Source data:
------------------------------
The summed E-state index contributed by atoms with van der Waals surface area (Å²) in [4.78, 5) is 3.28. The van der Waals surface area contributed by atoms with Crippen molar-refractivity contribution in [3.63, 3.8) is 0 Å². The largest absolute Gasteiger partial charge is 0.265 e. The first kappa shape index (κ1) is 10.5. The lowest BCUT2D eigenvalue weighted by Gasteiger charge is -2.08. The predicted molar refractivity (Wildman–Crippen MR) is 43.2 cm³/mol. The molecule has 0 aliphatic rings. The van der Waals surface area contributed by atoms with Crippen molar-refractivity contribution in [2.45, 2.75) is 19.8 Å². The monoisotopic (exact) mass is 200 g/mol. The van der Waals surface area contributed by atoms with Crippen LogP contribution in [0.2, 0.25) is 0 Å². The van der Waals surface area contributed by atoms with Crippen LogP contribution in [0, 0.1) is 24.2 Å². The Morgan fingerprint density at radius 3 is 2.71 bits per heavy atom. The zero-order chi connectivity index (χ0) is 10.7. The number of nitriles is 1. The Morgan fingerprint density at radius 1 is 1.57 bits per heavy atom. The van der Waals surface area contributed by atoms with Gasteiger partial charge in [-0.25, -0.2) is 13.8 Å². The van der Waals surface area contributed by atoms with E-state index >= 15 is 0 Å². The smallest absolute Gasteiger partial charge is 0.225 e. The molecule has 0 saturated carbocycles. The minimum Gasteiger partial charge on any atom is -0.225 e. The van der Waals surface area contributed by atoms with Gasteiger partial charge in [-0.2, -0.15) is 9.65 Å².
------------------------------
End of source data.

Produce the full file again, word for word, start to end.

The summed E-state index contributed by atoms with van der Waals surface area (Å²) in [4.78, 5) is 3.28. The van der Waals surface area contributed by atoms with Crippen molar-refractivity contribution in [3.63, 3.8) is 0 Å². The largest absolute Gasteiger partial charge is 0.265 e. The first kappa shape index (κ1) is 10.5. The lowest BCUT2D eigenvalue weighted by Gasteiger charge is -2.08. The predicted molar refractivity (Wildman–Crippen MR) is 43.2 cm³/mol. The molecule has 0 aliphatic rings. The van der Waals surface area contributed by atoms with Crippen molar-refractivity contribution in [2.45, 2.75) is 19.8 Å². The monoisotopic (exact) mass is 200 g/mol. The van der Waals surface area contributed by atoms with Crippen LogP contribution in [0.2, 0.25) is 0 Å². The van der Waals surface area contributed by atoms with Crippen LogP contribution in [0, 0.1) is 24.2 Å². The Morgan fingerprint density at radius 3 is 2.71 bits per heavy atom. The zero-order chi connectivity index (χ0) is 10.7. The number of nitriles is 1. The Morgan fingerprint density at radius 1 is 1.57 bits per heavy atom. The van der Waals surface area contributed by atoms with Gasteiger partial charge in [-0.25, -0.2) is 13.8 Å². The van der Waals surface area contributed by atoms with E-state index >= 15 is 0 Å². The smallest absolute Gasteiger partial charge is 0.225 e. The molecule has 0 saturated carbocycles. The minimum Gasteiger partial charge on any atom is -0.225 e. The van der Waals surface area contributed by atoms with Gasteiger partial charge in [-0.2, -0.15) is 9.65 Å².